Mark Heller: Huskies seniors Zach Bauman and Michael Allen are well aware of Barry Sanders, even if they're a bit too young to fully appreciate the former Detroit Lions running back's moves in real time. They've seen enough to impersonate him.
The unison gasp coming out of 4,000 Chandler Hamilton fans' mouths could be heard across the field at Tempe McClintock High School.
Meanwhile, you could practically hear a pin drop on the Chandler side - only it wasn't a pin, but a Wolves defender who grabbed some ground empty-handed.
Huskies seniors Zach Bauman and Michael Allen are well aware of Barry Sanders, even if they're a bit too young to fully appreciate the former Detroit Lions running back's moves in real time.
They've seen enough to impersonate him. The final 26 of Bauman's 187 yards rushing, and his third of three running touchdowns - the fourth overall - in the Huskies' 49-21 blowout of Chandler on Friday night looked like a scene taken straight from No. 20's NFL career highlight reel.
Bauman ran untouched for 11 yards, then against the sideline, juked his body once to the right, once to the left, then cut back into play, scurried his way to the goal line and reached the ball across the goal line while being tackled.
Even Allen, who clutched his second giant plaque as the player of the game this season, couldn't believe he had watched his backfield partner and friend since birth shake-n-bake and buckle a Chandler linebacker's knees down into the dirt.
"I didn't know he had it in him," Allen said with a smile.
Allen (15 carries, 208 yards, two TDs) and Bauman (241 total yards) each had an entire highlight reel's worth of runs in the third quarter, when the Huskies put up 201 yards rushing on Chandler's defense and demolished the Wolves physically and in spirit.
The final box score showed a combined 395 yards rushing and six touchdowns between them, and though Bauman and Allen have run rampant most of the season, it's been nothing like this.
Not against Chandler. Not in a semifinal playoff game. Not in 35-degree weather.
"They came out, lined up and kicked our (butt)," Wolves coach Jim Ewan said of Hamilton's second half.
With Hamilton's premier offensive line, either one of these guys could be "the man," play every snap and run for 2,000 yards.
The problem with that is one would have to answer to someone bigger than 6-foot-5 Huskies coach Steve Belles: the other.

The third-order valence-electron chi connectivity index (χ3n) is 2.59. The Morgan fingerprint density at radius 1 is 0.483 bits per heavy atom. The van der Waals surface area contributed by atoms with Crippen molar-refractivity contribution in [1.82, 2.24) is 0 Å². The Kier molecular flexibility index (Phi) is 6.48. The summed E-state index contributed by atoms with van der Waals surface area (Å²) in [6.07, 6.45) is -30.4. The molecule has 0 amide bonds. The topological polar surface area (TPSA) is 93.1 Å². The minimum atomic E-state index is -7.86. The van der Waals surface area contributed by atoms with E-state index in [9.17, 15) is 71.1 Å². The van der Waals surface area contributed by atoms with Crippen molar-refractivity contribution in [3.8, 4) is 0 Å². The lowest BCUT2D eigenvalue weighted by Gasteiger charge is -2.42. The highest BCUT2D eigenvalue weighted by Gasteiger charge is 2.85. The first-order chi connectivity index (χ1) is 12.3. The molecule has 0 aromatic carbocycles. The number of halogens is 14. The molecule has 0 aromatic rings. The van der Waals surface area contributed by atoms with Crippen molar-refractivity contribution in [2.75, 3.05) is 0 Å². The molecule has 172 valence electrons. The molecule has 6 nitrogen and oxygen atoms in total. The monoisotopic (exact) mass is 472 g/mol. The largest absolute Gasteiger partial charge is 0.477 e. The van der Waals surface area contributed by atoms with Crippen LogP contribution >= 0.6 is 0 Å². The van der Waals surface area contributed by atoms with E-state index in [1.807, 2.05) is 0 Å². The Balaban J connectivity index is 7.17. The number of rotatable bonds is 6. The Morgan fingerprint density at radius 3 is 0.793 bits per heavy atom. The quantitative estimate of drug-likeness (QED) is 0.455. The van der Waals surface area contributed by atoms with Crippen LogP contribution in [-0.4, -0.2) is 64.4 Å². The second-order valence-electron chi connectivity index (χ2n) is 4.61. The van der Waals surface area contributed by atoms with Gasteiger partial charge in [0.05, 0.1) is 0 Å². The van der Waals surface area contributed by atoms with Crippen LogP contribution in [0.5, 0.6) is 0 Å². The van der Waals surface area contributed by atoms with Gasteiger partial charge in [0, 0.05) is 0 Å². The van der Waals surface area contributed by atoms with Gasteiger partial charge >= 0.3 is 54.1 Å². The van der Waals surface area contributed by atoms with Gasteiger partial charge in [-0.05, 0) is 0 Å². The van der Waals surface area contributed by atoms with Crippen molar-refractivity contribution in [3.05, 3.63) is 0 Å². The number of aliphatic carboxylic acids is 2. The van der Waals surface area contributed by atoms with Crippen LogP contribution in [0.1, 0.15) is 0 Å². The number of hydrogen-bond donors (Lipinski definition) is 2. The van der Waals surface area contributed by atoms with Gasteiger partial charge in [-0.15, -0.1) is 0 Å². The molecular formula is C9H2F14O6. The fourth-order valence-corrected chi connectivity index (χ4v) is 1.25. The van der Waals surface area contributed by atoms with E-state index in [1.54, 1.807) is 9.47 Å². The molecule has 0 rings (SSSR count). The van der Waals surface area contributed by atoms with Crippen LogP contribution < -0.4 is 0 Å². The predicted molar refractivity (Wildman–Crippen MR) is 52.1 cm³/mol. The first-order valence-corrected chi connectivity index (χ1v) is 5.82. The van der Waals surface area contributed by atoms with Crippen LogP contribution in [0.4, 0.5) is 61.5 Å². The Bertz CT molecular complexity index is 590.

"We're both quick and both strong, there's always a fresh back in the game," said Bauman, who averages 10 yards per carry. "I think we make a great duo."
It's been that way for a lifetime. The two have been close friends since diapers, mostly because their fathers worked together at Sky Harbor International Airport. They played against each other during Pop Warner, where the yapping competitions blossomed.
Back together on the same side in high school, it was Bauman who saw much more playing time in 2008 than Allen, and that frustrated Allen because he couldn't figure out why. So he worked harder in the offseason and pushed Bauman to the point where the Huskies had to platoon.
"I told him to stick with it," Bauman said. "I know how good he can be, and coaches and everyone else would find out soon enough."
The Wolves already knew, but they found out again Friday night.
Allen is now averaging 12 yards per carry, and outside a minor outburst that was quickly extinguished by Belles earlier this season, it's been smooth sailing.
"I'm fine as long as we're each doing what we should," Allen said. "I have no problem at all."
Though he barely has a driver's license, Allen is desperate to go to Arizona State because he wants to stay close to home; the Sun Devils haven't shown much interest so far.
Perhaps it's partly because Allen is a 16-year-old senior. His mother wanted him and his older sister to start school at the same time, which means he's played against kids at least a year or two older at every level.
Allen is 5-foot-11 and Bauman is 5-foot-8, but the taller kid still looks up to his buddy.
"It's always been that way," Allen said. "I'm going to miss him after this."